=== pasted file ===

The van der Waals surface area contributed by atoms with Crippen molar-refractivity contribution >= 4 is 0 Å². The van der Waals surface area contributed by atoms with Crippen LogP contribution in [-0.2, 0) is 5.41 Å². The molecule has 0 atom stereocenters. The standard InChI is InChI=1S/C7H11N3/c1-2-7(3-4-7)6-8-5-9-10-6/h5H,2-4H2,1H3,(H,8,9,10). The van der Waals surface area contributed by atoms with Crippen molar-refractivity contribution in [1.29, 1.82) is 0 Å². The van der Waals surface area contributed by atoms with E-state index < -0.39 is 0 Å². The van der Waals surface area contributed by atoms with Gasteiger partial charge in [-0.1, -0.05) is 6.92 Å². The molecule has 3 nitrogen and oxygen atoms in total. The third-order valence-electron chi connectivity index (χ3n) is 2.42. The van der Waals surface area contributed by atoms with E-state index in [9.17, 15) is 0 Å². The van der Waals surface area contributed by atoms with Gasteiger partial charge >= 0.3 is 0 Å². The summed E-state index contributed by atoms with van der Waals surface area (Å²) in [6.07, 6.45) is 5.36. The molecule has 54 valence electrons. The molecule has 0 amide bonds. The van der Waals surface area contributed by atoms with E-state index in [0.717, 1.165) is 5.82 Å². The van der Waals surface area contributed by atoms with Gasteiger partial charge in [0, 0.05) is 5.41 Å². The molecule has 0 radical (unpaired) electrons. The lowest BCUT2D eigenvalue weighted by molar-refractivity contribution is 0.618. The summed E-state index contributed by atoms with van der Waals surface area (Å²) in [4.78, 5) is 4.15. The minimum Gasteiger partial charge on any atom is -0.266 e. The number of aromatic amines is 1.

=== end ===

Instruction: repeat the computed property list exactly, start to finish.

The van der Waals surface area contributed by atoms with Crippen molar-refractivity contribution >= 4 is 0 Å². The van der Waals surface area contributed by atoms with Crippen LogP contribution in [-0.2, 0) is 5.41 Å². The molecule has 0 atom stereocenters. The standard InChI is InChI=1S/C7H11N3/c1-2-7(3-4-7)6-8-5-9-10-6/h5H,2-4H2,1H3,(H,8,9,10). The van der Waals surface area contributed by atoms with Crippen molar-refractivity contribution in [1.29, 1.82) is 0 Å². The van der Waals surface area contributed by atoms with E-state index < -0.39 is 0 Å². The van der Waals surface area contributed by atoms with Gasteiger partial charge in [-0.1, -0.05) is 6.92 Å². The molecule has 3 nitrogen and oxygen atoms in total. The third-order valence-electron chi connectivity index (χ3n) is 2.42. The van der Waals surface area contributed by atoms with E-state index in [9.17, 15) is 0 Å². The van der Waals surface area contributed by atoms with Gasteiger partial charge >= 0.3 is 0 Å². The summed E-state index contributed by atoms with van der Waals surface area (Å²) in [6.07, 6.45) is 5.36. The molecule has 54 valence electrons. The molecule has 0 amide bonds. The van der Waals surface area contributed by atoms with E-state index in [0.717, 1.165) is 5.82 Å². The van der Waals surface area contributed by atoms with Gasteiger partial charge in [0, 0.05) is 5.41 Å². The molecule has 0 radical (unpaired) electrons. The lowest BCUT2D eigenvalue weighted by molar-refractivity contribution is 0.618. The summed E-state index contributed by atoms with van der Waals surface area (Å²) in [4.78, 5) is 4.15. The minimum Gasteiger partial charge on any atom is -0.266 e. The number of aromatic amines is 1.